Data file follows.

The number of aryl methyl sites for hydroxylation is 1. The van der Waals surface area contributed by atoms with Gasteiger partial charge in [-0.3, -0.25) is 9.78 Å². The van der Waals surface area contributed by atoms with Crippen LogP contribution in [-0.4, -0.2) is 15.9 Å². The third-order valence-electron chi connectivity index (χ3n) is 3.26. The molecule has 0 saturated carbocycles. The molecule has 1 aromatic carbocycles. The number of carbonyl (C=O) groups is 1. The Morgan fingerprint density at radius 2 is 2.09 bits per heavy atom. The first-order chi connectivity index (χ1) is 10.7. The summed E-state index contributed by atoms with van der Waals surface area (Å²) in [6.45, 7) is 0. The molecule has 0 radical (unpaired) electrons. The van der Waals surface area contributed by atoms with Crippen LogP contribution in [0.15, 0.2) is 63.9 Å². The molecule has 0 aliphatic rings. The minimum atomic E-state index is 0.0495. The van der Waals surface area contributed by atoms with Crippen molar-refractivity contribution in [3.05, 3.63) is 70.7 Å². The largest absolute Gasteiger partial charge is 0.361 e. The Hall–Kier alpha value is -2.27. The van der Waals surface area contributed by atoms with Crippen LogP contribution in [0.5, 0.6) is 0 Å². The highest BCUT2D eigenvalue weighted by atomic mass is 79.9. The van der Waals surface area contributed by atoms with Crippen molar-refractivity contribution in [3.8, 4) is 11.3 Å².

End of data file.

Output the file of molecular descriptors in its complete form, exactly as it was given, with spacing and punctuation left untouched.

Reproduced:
The number of aryl methyl sites for hydroxylation is 1. The van der Waals surface area contributed by atoms with Gasteiger partial charge in [-0.3, -0.25) is 9.78 Å². The van der Waals surface area contributed by atoms with Crippen LogP contribution in [-0.4, -0.2) is 15.9 Å². The third-order valence-electron chi connectivity index (χ3n) is 3.26. The molecule has 0 saturated carbocycles. The molecule has 1 aromatic carbocycles. The number of carbonyl (C=O) groups is 1. The Morgan fingerprint density at radius 2 is 2.09 bits per heavy atom. The first-order chi connectivity index (χ1) is 10.7. The summed E-state index contributed by atoms with van der Waals surface area (Å²) in [6.45, 7) is 0. The molecule has 0 radical (unpaired) electrons. The van der Waals surface area contributed by atoms with Crippen LogP contribution in [0.15, 0.2) is 63.9 Å². The molecule has 0 aliphatic rings. The minimum atomic E-state index is 0.0495. The van der Waals surface area contributed by atoms with Crippen molar-refractivity contribution in [3.05, 3.63) is 70.7 Å². The largest absolute Gasteiger partial charge is 0.361 e. The Hall–Kier alpha value is -2.27. The van der Waals surface area contributed by atoms with Crippen LogP contribution in [0.5, 0.6) is 0 Å². The highest BCUT2D eigenvalue weighted by atomic mass is 79.9. The van der Waals surface area contributed by atoms with Crippen molar-refractivity contribution in [3.8, 4) is 11.3 Å².